So you’ve made it through the first few months with your adorable German Shepherd puppy. Those messy first weeks of potty training and sleepless nights caring for a needy newborn pup are behind you. Now at six months old, your puppy is growing rapidly and going through many developmental changes.
While young German Shepherds are full of energy and mischief at this age, they are also eager to bond with you and soak up your guidance. This makes six months an ideal time to fine-tune training and establish expectations that set your puppy up for success as an adult dog.
What to Expect From Your Growing Puppy
At six months old, your German Shepherd has likely reached 50-75% of his adult weight, though he still has lots more filling out and growing to do. He has boundless energy and wants to explore everything the world has to offer. Smart and eager to please, this pup will astound you with how quickly he picks up on new cues and commands.
However, he’s also becoming more independent and willing to push boundaries. Without proper guidance, these traits could lead to unwanted behaviors. The key is learning to harness your pup’s intelligence and energy for good through engaging training activities and plenty of exercise.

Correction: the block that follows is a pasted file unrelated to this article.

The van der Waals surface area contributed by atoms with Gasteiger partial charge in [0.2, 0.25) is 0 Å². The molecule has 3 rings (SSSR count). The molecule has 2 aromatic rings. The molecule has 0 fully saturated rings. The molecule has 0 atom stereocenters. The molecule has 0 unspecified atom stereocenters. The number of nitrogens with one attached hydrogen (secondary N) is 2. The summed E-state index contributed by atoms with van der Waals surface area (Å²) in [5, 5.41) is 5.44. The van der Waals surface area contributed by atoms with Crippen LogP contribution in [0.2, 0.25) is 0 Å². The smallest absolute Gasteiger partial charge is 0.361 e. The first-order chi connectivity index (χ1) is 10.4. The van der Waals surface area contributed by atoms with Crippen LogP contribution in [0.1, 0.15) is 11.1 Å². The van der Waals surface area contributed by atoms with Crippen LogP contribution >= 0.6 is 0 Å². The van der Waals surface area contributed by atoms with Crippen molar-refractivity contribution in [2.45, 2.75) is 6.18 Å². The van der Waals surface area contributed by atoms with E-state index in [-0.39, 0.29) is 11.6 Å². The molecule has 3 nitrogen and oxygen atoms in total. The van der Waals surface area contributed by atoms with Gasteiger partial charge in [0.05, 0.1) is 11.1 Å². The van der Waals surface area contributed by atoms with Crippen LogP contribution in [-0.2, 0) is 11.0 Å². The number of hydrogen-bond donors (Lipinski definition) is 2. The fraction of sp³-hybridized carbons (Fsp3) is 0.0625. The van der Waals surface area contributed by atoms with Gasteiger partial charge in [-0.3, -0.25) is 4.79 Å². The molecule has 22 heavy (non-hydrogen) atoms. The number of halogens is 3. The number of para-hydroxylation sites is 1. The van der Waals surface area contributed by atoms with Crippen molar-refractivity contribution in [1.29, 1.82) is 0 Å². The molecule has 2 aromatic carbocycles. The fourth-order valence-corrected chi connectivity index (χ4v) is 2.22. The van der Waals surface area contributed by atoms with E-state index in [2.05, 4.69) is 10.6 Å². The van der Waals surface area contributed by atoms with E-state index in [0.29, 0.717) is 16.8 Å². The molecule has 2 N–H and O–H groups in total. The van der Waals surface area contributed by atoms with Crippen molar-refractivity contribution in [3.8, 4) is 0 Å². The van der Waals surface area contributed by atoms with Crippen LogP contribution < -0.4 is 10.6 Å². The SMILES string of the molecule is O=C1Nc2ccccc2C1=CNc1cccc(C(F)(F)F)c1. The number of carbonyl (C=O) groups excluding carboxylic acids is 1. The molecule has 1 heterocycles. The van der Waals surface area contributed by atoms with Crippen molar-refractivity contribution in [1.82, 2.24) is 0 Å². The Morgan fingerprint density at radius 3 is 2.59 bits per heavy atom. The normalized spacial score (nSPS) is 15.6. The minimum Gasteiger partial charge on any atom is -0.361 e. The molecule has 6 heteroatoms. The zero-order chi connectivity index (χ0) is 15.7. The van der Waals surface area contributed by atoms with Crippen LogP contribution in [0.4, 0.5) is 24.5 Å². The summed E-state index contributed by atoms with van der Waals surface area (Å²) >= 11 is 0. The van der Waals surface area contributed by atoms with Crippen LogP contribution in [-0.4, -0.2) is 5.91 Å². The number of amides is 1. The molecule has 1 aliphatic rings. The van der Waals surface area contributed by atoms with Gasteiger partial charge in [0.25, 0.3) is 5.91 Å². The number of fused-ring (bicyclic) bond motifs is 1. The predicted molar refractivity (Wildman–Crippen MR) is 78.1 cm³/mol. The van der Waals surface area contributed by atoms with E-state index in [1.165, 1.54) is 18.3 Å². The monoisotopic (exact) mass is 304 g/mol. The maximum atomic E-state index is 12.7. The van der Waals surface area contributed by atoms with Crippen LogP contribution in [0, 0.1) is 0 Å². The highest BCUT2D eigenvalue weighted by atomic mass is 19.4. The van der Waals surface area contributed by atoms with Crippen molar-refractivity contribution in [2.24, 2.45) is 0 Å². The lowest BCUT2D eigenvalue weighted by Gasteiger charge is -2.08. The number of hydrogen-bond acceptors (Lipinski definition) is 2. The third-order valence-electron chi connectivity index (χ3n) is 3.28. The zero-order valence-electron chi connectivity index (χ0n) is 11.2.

The six month mark also brings big hormonal changes, as your puppy enters adolescence and sexual maturity. Intact male German Shepherds may start “feeling their oats” and become more assertive with other dogs. Females tend to mature faster, and may go through unpredictable mood swings or periods of seeming aloof.
For all young GSDs, this surge of new hormones can negatively impact their training progress if you don’t stay consistent and ignore pushy or dramatic behaviors. Be patient, stick to routine, and make sure your pup has outlets for his energy. The hormonal chaos will balance out as your dog matures.
Preparing For A Growth Spurt
Between two and five months, German Shepherds experience their most rapid bone growth. Your six month old may look almost full grown, even though he has a lot more maturing to do. Make sure you are feeding him a high quality puppy food formulated for large breed dogs, which will have optimal calcium and phosphorus levels to support this crucial development stage.
With those long gangly GSD legs also comes increased clumsiness and a tendency to accidentally bowl people over. Be patient if your pup seems to trip over his own paws more often lately. He’s getting used to the length of those limbs.
You can help build coordination by doing slow, controlled leash walks over varied terrain. Avoid too much high impact exercise, as those joints are still soft and vulnerable to injury. Allow plenty of rest time too, since growing puppies need more sleep.